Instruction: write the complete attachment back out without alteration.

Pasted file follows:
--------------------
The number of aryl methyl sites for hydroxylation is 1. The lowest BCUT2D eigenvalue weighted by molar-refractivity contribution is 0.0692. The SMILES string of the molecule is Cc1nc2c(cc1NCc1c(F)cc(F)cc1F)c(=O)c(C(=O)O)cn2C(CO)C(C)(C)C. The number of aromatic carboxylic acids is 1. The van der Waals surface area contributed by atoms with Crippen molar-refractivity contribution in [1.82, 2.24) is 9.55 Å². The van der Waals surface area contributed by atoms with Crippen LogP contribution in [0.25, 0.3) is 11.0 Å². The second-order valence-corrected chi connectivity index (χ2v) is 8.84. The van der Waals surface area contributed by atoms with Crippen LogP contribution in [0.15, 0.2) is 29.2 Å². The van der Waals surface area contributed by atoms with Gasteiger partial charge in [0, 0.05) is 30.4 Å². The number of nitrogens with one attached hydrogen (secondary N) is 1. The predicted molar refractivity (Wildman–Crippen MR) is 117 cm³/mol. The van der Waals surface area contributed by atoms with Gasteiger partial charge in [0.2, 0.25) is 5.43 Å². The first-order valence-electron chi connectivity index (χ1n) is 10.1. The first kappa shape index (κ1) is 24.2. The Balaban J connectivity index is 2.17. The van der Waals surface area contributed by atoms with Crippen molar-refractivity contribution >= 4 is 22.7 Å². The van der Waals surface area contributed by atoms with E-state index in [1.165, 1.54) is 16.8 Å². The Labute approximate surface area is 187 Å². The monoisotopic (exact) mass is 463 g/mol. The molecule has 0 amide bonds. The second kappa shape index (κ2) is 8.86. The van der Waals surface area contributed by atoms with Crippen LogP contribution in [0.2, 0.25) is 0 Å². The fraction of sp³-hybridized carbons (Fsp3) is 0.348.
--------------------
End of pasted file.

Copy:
The number of aryl methyl sites for hydroxylation is 1. The lowest BCUT2D eigenvalue weighted by molar-refractivity contribution is 0.0692. The SMILES string of the molecule is Cc1nc2c(cc1NCc1c(F)cc(F)cc1F)c(=O)c(C(=O)O)cn2C(CO)C(C)(C)C. The number of aromatic carboxylic acids is 1. The van der Waals surface area contributed by atoms with Crippen molar-refractivity contribution in [1.82, 2.24) is 9.55 Å². The van der Waals surface area contributed by atoms with Crippen LogP contribution in [0.25, 0.3) is 11.0 Å². The second-order valence-corrected chi connectivity index (χ2v) is 8.84. The van der Waals surface area contributed by atoms with Crippen LogP contribution in [0.15, 0.2) is 29.2 Å². The van der Waals surface area contributed by atoms with Gasteiger partial charge in [0, 0.05) is 30.4 Å². The number of nitrogens with one attached hydrogen (secondary N) is 1. The predicted molar refractivity (Wildman–Crippen MR) is 117 cm³/mol. The van der Waals surface area contributed by atoms with Gasteiger partial charge in [0.2, 0.25) is 5.43 Å². The first-order valence-electron chi connectivity index (χ1n) is 10.1. The first kappa shape index (κ1) is 24.2. The Balaban J connectivity index is 2.17. The van der Waals surface area contributed by atoms with Crippen molar-refractivity contribution >= 4 is 22.7 Å². The van der Waals surface area contributed by atoms with E-state index in [1.165, 1.54) is 16.8 Å². The Labute approximate surface area is 187 Å². The monoisotopic (exact) mass is 463 g/mol. The molecule has 0 amide bonds. The second kappa shape index (κ2) is 8.86. The van der Waals surface area contributed by atoms with Crippen LogP contribution in [0.2, 0.25) is 0 Å². The fraction of sp³-hybridized carbons (Fsp3) is 0.348.